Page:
Four Love stories – all based on a simple smile and hello.
One Saturday morning, Tom was walking on the beach at Santa Cruz when he thought he heard Hawaiian music. He noticed a huge throng of people standing in a circle playing ukuleles.
Intrigued, he stood among the spectators and observed 50+ happy people playing ukuleles. There were a few mandolins, guitars, and a wild guy in his 70’s on the bongos. They were the “Sons of the Beach.”
The leader was a vivacious woman tapping a tambourine, encouraging everyone to sing “Tiny Bubbles.” The fun was infectious. Tom watched, smiled and sang along. He noticed a woman across the circle who looked very familiar. His brain did a Rolodex-shuffle trying to force her name or where they met. Nothing. She returned a knowing smile and a nod.
As the crowd strummed and sang, “Leaving on a Jet Plane” Tom remembered the face- the girl from college 30 years earlier. He admits he could not remember her name, but he did remember her smile. After “Mamas don’t let your babies grow up to be cowboys, Tom walked over to – memories were flooding in – a name! Mary Beth from senior year. The Encounter Group. They re-introduced themselves. Both were now single, 60, interested and connected then and there. That was two years ago and Tom now plays the ukulele.
They both commuted on the Larkspur ferry five days a week. Eventually, they would nod and say ‘hey’ to one another. One typical, foggy cold morning, they were both in line for coffee, and a conversation started. It was a herky-jerky conversation. It started, ended, a pregnant pause, and it started again. He admits he found himself very tongue-tied. She said she though he was cute and clever.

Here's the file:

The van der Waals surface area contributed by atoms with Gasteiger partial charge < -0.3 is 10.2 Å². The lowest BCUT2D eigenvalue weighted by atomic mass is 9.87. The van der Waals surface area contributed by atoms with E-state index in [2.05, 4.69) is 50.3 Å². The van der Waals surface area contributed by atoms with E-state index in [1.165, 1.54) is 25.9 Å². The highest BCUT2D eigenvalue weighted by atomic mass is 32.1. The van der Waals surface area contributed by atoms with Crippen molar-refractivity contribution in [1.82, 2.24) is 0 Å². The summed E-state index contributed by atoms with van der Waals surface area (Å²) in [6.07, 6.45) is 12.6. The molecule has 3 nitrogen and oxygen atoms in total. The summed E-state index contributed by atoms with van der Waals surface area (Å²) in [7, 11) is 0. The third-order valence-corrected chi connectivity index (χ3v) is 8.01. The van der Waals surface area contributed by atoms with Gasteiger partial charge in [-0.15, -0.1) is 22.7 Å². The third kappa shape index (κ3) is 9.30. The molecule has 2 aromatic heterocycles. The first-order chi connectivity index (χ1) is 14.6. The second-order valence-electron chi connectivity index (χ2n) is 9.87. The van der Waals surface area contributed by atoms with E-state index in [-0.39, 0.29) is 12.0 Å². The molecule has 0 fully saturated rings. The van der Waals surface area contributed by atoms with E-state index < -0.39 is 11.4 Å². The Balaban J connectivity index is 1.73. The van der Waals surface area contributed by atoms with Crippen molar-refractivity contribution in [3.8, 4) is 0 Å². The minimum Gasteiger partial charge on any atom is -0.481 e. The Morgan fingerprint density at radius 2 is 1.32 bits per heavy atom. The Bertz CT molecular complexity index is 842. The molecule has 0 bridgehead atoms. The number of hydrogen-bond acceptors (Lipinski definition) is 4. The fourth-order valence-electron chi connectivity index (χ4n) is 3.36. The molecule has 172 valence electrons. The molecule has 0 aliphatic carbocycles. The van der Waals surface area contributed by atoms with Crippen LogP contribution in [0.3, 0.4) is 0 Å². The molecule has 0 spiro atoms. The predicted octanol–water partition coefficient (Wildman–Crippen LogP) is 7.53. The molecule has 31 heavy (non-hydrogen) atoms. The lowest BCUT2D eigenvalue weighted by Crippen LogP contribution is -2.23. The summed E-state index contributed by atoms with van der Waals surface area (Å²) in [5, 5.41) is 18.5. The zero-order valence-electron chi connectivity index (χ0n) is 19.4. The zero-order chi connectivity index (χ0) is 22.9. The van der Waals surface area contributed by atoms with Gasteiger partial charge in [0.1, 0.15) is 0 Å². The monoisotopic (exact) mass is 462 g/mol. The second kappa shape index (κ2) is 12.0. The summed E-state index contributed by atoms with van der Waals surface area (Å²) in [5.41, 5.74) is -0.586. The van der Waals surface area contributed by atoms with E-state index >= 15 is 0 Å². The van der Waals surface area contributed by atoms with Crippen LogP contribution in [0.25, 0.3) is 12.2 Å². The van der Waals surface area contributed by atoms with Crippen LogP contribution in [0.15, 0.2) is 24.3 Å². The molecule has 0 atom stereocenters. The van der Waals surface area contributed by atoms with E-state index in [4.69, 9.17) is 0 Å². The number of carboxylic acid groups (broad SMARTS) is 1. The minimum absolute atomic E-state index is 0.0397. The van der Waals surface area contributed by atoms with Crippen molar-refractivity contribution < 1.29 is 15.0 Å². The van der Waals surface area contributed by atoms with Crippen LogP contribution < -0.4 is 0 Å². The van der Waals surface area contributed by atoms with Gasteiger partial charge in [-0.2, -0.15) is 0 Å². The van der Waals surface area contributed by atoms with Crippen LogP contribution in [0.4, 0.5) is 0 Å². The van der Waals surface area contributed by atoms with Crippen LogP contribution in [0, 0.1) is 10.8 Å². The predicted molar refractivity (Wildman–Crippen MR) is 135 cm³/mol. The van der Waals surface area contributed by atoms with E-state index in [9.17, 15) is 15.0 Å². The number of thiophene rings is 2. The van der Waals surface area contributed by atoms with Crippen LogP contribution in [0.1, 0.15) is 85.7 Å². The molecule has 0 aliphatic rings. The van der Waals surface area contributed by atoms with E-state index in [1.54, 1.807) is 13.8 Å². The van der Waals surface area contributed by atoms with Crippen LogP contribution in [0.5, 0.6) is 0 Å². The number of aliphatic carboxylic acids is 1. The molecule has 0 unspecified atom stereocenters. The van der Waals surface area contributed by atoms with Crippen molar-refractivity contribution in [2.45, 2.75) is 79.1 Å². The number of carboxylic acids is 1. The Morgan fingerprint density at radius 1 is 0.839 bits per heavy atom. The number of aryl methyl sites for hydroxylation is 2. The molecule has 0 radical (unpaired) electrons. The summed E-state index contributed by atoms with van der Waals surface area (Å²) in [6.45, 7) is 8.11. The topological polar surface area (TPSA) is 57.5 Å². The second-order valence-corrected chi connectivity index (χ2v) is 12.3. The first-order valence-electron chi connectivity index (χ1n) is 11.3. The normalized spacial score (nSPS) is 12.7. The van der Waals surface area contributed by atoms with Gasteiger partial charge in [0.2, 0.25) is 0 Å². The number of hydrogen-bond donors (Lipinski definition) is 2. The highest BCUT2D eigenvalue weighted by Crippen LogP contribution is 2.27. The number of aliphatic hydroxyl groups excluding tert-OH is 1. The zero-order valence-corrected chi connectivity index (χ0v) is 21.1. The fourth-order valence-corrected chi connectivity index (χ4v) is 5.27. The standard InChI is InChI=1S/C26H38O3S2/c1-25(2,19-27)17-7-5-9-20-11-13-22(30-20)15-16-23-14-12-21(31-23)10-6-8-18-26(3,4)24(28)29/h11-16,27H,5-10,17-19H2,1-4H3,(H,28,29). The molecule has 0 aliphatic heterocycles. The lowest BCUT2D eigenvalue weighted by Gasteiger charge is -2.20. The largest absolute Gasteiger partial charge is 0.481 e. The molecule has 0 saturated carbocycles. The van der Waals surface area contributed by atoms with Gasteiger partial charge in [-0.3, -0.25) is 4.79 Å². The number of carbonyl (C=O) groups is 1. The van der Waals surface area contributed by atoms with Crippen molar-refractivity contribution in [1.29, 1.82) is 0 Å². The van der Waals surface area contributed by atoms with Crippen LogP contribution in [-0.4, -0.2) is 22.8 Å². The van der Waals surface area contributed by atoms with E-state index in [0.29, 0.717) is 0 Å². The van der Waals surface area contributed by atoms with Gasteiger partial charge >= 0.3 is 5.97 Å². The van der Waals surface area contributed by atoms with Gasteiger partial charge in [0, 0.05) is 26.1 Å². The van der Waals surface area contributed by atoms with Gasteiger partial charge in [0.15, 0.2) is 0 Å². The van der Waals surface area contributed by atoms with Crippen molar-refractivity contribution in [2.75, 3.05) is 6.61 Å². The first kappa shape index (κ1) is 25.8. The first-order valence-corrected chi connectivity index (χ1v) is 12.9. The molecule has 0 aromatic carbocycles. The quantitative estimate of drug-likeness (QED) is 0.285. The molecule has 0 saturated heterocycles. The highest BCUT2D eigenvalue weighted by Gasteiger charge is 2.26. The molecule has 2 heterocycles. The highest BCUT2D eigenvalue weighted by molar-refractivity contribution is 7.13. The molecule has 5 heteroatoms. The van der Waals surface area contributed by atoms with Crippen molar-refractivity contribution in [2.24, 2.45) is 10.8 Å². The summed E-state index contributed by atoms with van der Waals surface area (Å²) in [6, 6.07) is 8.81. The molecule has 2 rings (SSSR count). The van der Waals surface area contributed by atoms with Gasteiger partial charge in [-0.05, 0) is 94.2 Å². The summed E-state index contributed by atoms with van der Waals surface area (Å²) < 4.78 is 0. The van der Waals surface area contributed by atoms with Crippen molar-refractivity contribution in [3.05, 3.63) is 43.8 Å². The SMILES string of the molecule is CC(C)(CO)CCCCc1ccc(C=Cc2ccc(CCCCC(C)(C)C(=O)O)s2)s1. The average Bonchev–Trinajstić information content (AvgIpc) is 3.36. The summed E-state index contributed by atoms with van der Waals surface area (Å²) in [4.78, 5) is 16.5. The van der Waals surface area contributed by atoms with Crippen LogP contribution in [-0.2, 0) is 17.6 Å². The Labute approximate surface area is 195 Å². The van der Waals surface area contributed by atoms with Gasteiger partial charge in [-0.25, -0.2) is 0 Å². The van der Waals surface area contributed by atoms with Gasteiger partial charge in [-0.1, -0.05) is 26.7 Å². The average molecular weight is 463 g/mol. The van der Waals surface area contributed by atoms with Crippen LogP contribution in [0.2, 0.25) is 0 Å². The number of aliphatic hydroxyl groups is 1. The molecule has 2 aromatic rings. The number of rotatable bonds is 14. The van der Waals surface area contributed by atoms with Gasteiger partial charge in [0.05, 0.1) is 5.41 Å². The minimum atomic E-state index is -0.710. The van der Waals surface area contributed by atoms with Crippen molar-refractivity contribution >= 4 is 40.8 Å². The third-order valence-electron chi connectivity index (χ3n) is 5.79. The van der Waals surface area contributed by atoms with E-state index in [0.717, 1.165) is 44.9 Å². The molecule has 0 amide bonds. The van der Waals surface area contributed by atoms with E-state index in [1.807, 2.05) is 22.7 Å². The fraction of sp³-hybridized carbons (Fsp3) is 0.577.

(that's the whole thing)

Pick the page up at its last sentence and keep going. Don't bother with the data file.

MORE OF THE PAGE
And they sat together, all the way to the City.
The Fickle Finger of Fate
They worked four blocks from one another. The next morning, they had coffee again and began to make a habit of it. The morning she brought her famous chocolate-chip cookies, he swooned, and asked her to dinner. They have been dating for one year.
Ben and Jerry make a Ménage a Trois?
Jan writes that she was in line at the Berkeley Bowl just before Thanksgiving with a basket overflowing with all the requisite ingredients for the feast she was hosting.
A bearded man behind her had a basket with staples: coffee, juice, milk, paper towels, TP and 10 pints of ice cream. Jan said she smiled and joked about his ice cream collection. He revealed he had been living and working in Haiti for three months. He had dropped 20 pounds and for weeks was dreaming of Ben & Jerry’s chocolate swirls, Cherry Garcia and Chunky Monkey.
As they stood in the glacially slow checkout line, they continue to chat. Jan quickly ascertained, he was single, new in town, and funny, so Jan invited him to her Thanksgiving party and promised him pies, ice cream, and all the trimmings. He arrived hungry, sans beard, smiling and stayed in her life, happily ever after.
Mike saw Mary Beth at Locust Cleaners on Sacramento Street every Monday morning around eight o’clock for two months before he got beyond, “Good morning.”
Unbeknownst to him, she waited for him to arrive, just to say hello. One morning, Mike said, “ If you’re not too busy, would you like to get coffee?” Eleven words. And that was the beginning of the beautiful friendship.
Lesson here? Say good morning, hey, hi, hello. Don’t waste anymore time.
“Good morning, and in case I don’t see ya, good afternoon, good evening, and good night!” The Truman Show